APRA have released a discussion paper and draft best practice guide on the management of IT security risks.

APRA are the Australian financial services industry regulatory body. They oversee banks, credit unions, building societies, insurance and superannuation companies.

While light on specific detail, as a quick guide on what is expected for organizations under APRA's juristiction. It's a neat, concise set of guidelines that's not too jargon heavy - ie: good for Management to give them an overview of what is considered best practice (or 'prudential practice' as APRA call it).

I quite like the recommendation that organizations need to have "an overarching IT security risk management framework, addressing matters including an IT security strategy and a hierarchy of policies, standards, guidelines & procedures; and clearly-defined security principles for this strategy, addressing issues such as defence-in-depth, control diversity, breach detection and denial of unnecessary permissions/protocols."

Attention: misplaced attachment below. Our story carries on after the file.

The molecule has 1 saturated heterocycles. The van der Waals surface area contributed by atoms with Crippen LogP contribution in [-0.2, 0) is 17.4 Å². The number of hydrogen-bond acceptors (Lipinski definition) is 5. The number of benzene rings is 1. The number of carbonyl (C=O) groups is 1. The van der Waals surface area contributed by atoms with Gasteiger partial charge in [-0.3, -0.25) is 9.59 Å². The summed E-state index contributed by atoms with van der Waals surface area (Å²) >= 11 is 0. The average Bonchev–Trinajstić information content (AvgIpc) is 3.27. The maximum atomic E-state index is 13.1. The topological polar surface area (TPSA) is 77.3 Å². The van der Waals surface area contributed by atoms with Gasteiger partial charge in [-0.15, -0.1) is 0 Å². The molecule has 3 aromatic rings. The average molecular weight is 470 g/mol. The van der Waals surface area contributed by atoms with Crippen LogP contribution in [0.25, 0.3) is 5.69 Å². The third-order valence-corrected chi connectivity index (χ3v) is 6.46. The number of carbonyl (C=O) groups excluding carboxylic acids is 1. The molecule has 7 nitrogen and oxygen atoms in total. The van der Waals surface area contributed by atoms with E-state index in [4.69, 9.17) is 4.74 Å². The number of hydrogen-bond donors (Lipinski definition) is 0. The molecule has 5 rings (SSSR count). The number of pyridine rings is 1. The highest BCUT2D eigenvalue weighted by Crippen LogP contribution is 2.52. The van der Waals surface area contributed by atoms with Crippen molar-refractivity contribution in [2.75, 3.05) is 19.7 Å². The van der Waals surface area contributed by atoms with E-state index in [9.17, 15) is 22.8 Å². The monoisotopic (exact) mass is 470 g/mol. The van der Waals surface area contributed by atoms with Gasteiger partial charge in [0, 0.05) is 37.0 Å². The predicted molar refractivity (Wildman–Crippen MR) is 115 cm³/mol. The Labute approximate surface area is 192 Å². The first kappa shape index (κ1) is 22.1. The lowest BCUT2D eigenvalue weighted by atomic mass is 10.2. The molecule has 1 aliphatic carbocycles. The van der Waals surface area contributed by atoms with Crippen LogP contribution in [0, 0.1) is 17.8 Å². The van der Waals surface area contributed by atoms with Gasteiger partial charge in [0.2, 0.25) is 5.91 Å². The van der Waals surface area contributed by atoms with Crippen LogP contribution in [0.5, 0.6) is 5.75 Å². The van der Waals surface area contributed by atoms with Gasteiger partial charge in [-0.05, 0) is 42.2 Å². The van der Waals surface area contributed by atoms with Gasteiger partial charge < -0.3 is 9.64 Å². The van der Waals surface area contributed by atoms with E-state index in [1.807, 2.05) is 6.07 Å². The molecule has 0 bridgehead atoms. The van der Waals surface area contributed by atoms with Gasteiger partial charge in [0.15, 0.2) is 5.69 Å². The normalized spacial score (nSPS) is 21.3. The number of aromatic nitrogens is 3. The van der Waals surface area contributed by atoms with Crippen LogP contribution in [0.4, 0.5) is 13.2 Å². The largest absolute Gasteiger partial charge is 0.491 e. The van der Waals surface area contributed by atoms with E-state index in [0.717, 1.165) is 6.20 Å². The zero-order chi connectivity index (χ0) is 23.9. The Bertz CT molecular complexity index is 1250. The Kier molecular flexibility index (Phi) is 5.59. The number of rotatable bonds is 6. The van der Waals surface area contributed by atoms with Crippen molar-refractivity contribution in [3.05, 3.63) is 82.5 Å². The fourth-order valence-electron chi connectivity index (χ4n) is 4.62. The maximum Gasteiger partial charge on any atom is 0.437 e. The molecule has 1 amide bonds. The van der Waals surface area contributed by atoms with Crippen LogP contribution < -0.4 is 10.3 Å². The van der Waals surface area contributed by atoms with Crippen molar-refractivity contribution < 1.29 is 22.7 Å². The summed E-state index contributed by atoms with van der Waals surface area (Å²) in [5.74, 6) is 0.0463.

It's good to see a body such as APRA publishing a document like this, I think it really helps raise awareness about some of these issues that may be lagging here in Australia compared to other parts of the world. My only criticism it that it's only a 'prudential guide' and non-enforcable, but that hopefully may change in the future.

The papers are available here.